Author(s): Peter Bryer
Strong momentum at Nokia's Here unit is enabling the provider of digital maps and services to expand its reach across the globe thanks to the advantages of being platform-neutral and search engine-agnostic.
Last week, Here announced that it would provide Chinese Baidu with digital map data for the search firm's location services, aimed at Chinese travellers outside of China. Here data will be used in versions of Baidu Maps for Android and iOS. The companies point to the growing number of Chinese tourists travelling abroad — now almost 100 million per year. Here data will be used to assist these tourists as they travel further and spend more. Key destination sites for Chinese tourists beyond Taiwan and Hong Kong now include Seoul, London, Paris and Berlin.
Providing points of interest and directions to 100 million tourists and shoppers who are new to a city provides opportunities to bring contextual offers in native languages, potentially enabling retailers and restaurants to reach this specific audience with very targeted messages.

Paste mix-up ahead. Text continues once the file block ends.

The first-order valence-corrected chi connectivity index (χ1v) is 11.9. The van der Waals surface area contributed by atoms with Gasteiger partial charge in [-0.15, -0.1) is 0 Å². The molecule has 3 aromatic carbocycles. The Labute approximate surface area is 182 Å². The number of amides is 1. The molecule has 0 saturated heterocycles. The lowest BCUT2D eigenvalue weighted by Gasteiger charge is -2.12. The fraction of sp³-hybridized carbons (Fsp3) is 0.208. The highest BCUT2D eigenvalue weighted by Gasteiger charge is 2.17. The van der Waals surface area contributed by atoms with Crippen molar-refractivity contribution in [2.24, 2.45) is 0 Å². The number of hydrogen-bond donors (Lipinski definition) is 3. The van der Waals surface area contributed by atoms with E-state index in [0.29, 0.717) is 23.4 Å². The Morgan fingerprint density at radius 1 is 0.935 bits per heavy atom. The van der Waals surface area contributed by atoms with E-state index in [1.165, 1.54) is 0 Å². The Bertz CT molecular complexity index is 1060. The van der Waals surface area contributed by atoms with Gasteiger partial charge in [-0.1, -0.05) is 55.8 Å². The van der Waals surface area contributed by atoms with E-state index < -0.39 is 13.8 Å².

In an effort to expand its customer numbers, Nokia also announced that Here Maps is now available for a wide number of Android devices via the Google Play Store. This pits Nokia's Here against Google's maps app. There's a high level of subjectivity to the quality of search and usability in each map application, but Here provides users the ability to store most maps directly on the device for offline use — a key differentiator and a feature that's particularly useful for travellers concerned about data charges abroad. Nokia has announced that an updated version of Here will be available for iOS in "early 2015".
Here has grown well beyond its original Windows Phone origins and will be soon be available for most recently-released smartphones. Here is also a supplier to automobile makers and manufacturers of navigation devices, and is being used on Samsung's Tizen-based wearables.
Suppliers of quality, wide-area digital maps are limited. TomTom's Tele Atlas unit and the crowd-sourced OpenStreetMap initiative also offer digital map data through different models. However, momentum is currently in Nokia's favour, partly a result of being less attached to a specific platform. If Nokia could grow fresh business models in its mapping unit, it could use geography to its advantage.